Ryan didn't have to do it, any of it. He didn't have to hold her hair back when she vomited or carry her to bed when she passed out. He didn't have to draw the curtains or place aspirin on the bedside table to help curb her hangover in the morning. He didn't have to clean the vodka off the walls when she erupted in a spontaneous rage or wash the urine out of her sheets when she didn't realize that she needed to get up in the night. He didn't have to lie to Sandy, who had moved out of the house a month ago. He didn't have to make up excuses for Seth, who was trying his best to pretend that he didn't notice what was going on. He didn't have to shrug off her co-workers, who called to find out why she hadn't come to work for a couple of days in a row. He didn't have to. He chose to.
Because that's what good sons do. Because that's what his mother had told him when he put her to bed after a good bender. Because those were the only moments when she actually told him that she was proud of him. Because he couldn't change her, he could only make her own decisions more comfortable. Because he didn't know any better. Because he'd never had a mom who wasn't an alcoholic.
"Ryan?" Kirsten's tired voice invaded his thoughts as he tried to read. The summer was getting longer by the day, the tension mounting in the house all the time. He looked up and she nodded toward the main house. "Dinner's ready." And she retreated without meeting his eye.
She never looked at him, certainly never thanked him for all he did for her. She didn't know how many times he had stopped Seth from finding her passed out in the living room or by the pool. She didn't know how many times he had cleaned up the messes she didn't know she'd made. She didn't know, and Ryan didn't need to tell her. He didn't care if she ever returned the favors. He didn't do it for the praise anymore. He did it because if he didn't, who would?
Dinner was long and uncomfortable, as had become the custom since Sandy left. There was little-to-no conversation, and sometimes Ryan wondered why they bothered to eat together at all. Even Seth had grown uncharacteristically silent in the wake of his parents' separation. There was nothing left to say - they were at an impasse. Kirsten refused to admit that she had a problem, and Sandy refused to come home until she did. And the boys were left to balance the delicate line between them.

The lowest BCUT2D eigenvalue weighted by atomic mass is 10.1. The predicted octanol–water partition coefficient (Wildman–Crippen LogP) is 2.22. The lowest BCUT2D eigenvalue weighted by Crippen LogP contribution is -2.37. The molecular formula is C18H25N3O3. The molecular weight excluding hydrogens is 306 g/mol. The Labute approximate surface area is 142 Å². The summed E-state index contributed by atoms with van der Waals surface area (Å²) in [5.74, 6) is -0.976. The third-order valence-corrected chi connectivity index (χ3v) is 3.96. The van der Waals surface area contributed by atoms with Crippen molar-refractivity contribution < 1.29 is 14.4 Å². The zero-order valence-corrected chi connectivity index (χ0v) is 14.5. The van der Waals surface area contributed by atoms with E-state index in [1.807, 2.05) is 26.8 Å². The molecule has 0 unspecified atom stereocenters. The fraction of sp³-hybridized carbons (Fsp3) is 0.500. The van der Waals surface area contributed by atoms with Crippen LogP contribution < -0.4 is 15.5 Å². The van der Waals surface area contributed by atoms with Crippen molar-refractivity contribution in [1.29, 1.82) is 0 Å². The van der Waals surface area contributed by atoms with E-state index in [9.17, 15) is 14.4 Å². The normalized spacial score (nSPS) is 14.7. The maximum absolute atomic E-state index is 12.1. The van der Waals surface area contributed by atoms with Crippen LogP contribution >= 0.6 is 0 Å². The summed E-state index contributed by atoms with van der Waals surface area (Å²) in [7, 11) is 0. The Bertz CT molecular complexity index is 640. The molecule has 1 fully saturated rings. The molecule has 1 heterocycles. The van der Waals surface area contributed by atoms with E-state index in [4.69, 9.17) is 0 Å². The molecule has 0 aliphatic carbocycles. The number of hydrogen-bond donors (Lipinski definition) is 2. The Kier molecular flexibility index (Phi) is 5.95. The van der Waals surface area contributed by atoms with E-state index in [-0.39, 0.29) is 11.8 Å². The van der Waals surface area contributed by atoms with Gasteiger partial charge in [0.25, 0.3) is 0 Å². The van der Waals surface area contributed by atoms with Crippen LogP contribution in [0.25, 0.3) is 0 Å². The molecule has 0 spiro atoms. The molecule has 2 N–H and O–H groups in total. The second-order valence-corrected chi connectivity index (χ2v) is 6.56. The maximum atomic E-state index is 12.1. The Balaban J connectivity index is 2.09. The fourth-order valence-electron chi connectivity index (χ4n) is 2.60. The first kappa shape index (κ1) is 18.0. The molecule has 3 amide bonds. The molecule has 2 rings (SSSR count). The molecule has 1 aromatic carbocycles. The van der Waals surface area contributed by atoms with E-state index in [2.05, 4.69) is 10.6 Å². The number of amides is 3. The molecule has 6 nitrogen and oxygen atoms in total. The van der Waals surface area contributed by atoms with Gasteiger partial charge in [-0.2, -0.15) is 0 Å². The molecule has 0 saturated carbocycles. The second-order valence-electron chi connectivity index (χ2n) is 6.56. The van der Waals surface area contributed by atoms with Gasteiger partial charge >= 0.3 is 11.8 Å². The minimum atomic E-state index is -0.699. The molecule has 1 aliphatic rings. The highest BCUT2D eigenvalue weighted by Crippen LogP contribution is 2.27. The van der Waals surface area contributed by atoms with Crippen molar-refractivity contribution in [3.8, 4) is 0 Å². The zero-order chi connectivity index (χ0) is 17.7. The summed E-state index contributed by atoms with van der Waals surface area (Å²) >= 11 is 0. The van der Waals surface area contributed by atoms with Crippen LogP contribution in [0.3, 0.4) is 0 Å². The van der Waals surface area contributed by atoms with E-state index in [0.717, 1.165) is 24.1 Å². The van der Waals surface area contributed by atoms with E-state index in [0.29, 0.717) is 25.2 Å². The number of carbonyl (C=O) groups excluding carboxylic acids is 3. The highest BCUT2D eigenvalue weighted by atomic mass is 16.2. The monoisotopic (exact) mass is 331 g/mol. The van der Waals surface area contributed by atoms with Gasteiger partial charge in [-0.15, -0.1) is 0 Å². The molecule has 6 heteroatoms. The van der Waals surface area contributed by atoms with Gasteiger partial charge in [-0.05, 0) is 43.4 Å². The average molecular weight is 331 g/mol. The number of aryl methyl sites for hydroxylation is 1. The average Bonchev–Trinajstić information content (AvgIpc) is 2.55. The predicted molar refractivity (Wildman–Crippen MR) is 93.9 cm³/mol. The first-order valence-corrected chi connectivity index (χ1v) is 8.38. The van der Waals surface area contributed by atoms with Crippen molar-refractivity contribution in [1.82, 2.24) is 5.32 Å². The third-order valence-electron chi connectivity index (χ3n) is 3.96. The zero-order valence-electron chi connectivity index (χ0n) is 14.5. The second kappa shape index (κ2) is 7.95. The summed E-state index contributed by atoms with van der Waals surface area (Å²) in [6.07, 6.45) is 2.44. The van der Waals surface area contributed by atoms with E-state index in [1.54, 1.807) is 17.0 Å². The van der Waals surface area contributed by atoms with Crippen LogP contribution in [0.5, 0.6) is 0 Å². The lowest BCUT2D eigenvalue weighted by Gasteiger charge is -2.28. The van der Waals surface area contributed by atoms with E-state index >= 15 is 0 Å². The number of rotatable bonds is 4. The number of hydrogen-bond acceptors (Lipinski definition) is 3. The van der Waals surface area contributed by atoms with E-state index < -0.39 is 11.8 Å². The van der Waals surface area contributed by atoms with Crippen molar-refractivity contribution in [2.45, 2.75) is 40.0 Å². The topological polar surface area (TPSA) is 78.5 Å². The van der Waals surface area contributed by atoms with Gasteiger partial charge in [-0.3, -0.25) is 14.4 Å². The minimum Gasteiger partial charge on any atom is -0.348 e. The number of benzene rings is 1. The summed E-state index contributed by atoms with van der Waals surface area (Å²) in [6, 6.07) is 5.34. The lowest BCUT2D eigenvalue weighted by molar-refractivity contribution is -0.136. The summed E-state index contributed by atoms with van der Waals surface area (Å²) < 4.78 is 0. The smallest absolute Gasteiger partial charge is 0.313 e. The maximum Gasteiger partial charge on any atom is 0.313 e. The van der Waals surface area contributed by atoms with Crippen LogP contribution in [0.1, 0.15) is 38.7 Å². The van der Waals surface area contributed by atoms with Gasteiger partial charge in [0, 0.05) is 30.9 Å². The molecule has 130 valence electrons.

"So, Seth," Kirsten cleared her throat, her voice devoid of any warmth. "Are you and Summer doing anything this weekend?"
Seth averted his eyes to his plate and shook his head. "No. Dad's taking me to LA this weekend. I told you that already."
Her voice stretched thinner as she blinked and then spoke again. "And what about you, Ryan? Are you going to LA?"
"Ah, no," he answered, looking toward her to find her staring at the centerpiece and carefully chewing the bite of lettuce in her mouth. "I think Marissa and I are gonna hang around, watch some movies. Take it easy." He wanted to add that he had to keep an eye on her, but bit his tongue. Her eyes said she understood his motives anyway.
"Are you guys coming with us tonight? The Bait Shop? Summer's been begging to go all week - I guess there's some Eruo-rock thing goin' on?" Seth asked, his eyes penetrating his friend's gaze, begging for an escape from the pseudo-conversation with his mom. It was clear that he was done with her as she lifted her wine glass to her lips again.
With a nod, Ryan took another bite of his dinner and tried on his best smile. He knew he couldn't hang around all the time, keeping an eye on her without raising a plethora of unanswerable questions. They weren't his answers to give, his secrets to spill. And until she gave the "go ahead," he would keep them all to himself. He didn't have to. But he would.